A few years ago, I went to the doctor for a simple procedure. I had high-deductible health insurance and would be paying for the procedure out of pocket.
Before heading in I asked the receptionist what I thought was a simple question: "How much is this going to cost?"
She had no idea. And she had no way to check. She looked at me like it was an unreasonable question. A manager contacted a third-party billing agency to get me a quote, which ended up being nothing close to what I actually paid in the end.
Economic models assume participants have perfect information. In reality, they often have no information whatsoever.
I thought this was a glaring example of how screwy health care pricing is. But I had no idea.
A permanent pacemaker implant at Pennsylvania's Phoenixville Hospital is billed at $211,534. Four hours away at Unitown Hospital, the same procedure costs $19,747, or 91% less. 163 hospitals across the country charge at least $100,000 for a pacemaker, while 46 charge less than $30,000.
The official bill rate to treat chronic obstructive pulmonary disease, or COPD, at Bayonne Hospital Center in New Jersey is $99,690. At Lake Whitney Hospital in Texas, it's $3,134, or 97% less. Thirty-five hospitals bill an average of more than $50,000 to treat COPD, while 161 bill less than $7,500.
A kidney and urinary tract infection faces a $132,569 bill at Crozer Chester Medical Center in Pennsylvania, but $6,224 at Wyoming County Community Hospital.
Those are just a few examples I pulled out of a massive database released by the Centers for Medicare and Medicaid Services last week. The group spilled the beans on what 3,000 hospitals charge for 100 of the most common medical procedures. It then compares those "chargemaster" prices to what Medicare actually paid for the treatments, based on hospital-specific estimates of the treatment's cost, including administrative overhead.
The database -- which contains nearly 1 million data points and crashed my computer three times -- has two screaming-in-your-face takeaways.
The first is the difference between bill rates among hospitals. It's just huge. At least a dozen treatments I looked up have a difference between the high-cost and low-cost provider of more than ten-fold, and several treatments will cost more than 20 times as much depending on what hospital you're in.
The report doesn't contain perhaps the most important metric -- outcomes and quality of procedures performed. Teaching hospitals and hospitals that receive an influx of seriously ill patient transfers from other hospitals will also have higher-than-average costs.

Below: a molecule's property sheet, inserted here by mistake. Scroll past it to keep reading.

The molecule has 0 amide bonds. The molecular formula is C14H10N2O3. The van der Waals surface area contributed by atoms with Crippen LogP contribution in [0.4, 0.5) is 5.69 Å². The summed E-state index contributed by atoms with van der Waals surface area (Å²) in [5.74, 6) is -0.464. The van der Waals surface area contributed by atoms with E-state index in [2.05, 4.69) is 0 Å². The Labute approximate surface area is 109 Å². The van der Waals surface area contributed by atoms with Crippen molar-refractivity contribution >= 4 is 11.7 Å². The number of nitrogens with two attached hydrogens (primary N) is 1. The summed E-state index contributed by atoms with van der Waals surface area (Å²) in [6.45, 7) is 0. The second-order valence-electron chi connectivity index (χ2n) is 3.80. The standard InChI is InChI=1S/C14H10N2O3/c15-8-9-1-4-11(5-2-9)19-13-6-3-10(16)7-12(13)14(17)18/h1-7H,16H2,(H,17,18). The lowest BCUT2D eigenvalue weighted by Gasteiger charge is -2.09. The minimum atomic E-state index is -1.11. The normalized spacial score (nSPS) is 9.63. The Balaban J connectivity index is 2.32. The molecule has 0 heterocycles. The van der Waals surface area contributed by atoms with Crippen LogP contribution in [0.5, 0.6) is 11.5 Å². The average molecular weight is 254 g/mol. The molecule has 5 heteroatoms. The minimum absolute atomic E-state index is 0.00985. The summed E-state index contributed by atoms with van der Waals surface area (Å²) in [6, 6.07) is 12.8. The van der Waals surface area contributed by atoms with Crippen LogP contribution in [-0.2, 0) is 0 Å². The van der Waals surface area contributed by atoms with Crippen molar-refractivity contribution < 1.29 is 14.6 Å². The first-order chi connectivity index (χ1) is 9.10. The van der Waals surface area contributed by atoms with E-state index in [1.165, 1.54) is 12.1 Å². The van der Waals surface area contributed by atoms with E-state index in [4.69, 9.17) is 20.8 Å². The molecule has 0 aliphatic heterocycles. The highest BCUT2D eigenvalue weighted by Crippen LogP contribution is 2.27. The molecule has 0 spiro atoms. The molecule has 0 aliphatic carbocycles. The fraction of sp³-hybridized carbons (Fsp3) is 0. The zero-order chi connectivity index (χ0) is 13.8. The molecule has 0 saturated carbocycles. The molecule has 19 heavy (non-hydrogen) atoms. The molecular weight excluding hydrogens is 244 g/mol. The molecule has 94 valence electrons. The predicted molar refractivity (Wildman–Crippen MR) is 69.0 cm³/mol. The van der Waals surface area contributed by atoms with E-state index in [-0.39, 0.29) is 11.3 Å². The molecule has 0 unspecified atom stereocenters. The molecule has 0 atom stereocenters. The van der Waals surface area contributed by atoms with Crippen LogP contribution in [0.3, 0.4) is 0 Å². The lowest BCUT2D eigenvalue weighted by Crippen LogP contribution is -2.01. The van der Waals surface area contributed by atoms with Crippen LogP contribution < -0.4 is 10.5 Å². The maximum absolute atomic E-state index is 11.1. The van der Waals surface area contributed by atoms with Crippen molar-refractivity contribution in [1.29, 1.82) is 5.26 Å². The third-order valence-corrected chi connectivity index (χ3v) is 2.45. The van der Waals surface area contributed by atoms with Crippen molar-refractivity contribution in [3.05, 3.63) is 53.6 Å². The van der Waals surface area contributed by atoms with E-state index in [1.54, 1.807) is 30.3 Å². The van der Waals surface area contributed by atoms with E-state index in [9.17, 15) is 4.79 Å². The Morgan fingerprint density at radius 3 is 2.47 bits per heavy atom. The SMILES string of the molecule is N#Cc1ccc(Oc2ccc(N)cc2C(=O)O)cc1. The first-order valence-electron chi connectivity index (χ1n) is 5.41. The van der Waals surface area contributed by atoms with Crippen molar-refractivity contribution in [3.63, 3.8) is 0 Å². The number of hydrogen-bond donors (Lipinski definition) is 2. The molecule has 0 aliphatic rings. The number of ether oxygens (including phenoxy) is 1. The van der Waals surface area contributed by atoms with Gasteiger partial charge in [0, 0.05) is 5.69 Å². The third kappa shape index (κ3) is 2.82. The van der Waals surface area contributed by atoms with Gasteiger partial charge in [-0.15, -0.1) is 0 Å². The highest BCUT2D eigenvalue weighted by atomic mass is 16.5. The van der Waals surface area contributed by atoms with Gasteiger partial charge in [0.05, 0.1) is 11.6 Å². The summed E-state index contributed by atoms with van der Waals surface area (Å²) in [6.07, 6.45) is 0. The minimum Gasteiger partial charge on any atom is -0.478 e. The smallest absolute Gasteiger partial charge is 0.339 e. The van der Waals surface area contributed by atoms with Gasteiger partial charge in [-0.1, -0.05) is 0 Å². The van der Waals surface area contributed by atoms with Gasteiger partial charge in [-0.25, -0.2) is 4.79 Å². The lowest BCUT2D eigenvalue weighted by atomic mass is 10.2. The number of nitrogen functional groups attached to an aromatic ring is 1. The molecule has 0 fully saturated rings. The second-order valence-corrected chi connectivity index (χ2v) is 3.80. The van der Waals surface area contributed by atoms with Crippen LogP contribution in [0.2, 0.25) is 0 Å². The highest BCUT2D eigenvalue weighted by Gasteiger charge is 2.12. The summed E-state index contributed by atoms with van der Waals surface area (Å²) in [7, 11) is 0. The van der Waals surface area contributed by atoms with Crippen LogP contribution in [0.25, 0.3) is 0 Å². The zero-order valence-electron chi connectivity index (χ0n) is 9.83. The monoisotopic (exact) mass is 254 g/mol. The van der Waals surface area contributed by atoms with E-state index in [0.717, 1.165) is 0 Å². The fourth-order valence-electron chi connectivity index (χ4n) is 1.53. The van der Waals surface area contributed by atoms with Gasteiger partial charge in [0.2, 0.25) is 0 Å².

But even looking at average prices by state shows massive discrepancies. In California, the average hospital charges $101,844 to treat respiratory infections, while Maryland hospitals bill an average of $18,144, or 82% less. New Jersey hospitals bill an average for $72,084 for "simple pneumonia," while Massachusetts hospitals charge an average of $20,722.
The second takeaway is that the gap between what hospitals charge for procedures and what Medicare actually pays for those procedures is off the charts. Of the 100 procedures tracked in the database, the average difference between "average charges" and "average payments" is -- I'm not making this up -- 72%.
Go back to my pacemaker example above. Phoenixville Hospital may charge $211,534 for a pacemaker implant, but Medicare pays the hospital $17,835 for the procedure. Unitown Hospital bills $19,747 for the treatment, and is reimbursed $15,281. What starts out as a five-fold price discrepancy shrinks to a 14% difference in the end.
Steven Brill, a journalist who wrote an eye-opening cover story for TIME earlier this year exposing discrepancies in health-care bill prices that paved the way for the data's release, wrote last week:
The hospital lobby, led by the American Hospital Association, is going to howl that publication of these chargemaster prices is unfair. Only a minority of patients are actually asked to pay those amounts, it will argue. Insurance companies, which cover the majority of patients, receive huge discounts off the list prices, though they pay substantially more than Medicare does.
True, but that doesn't settle the matter. It actually highlights some of the deepest problems. Those "minority of patients" are no small group; they're the estimated 48 million Americans without health insurance. For medical providers to say that chargemaster prices don't reflect the true cost of care is to admit that some of the most financially vulnerable Americans may be being billed absurdly inflated prices. It's ironic, but some of the greatest benefits to having health insurance isn't necessarily the insurance coverage, but the price-negotiating power that insurance companies strike with care providers.
Imagine a banana in a supermarket. It costs $1 for those paying with Visa, $3 for those paying with MasterCard, and $32 for those paying with cash. You can't sign up for Visa until you're 65, and you can only get a MasterCard if you have a nice employer or a decent income. Worse, customers have no idea that such price discrepancy exists. They don't even know how much they'll pay for the banana until long after they've eaten it.
That would be absurd. No one would put up with it.
But it's how our health care system works.
Check back every Tuesday and Friday for Morgan Housel's columns on finance and economics.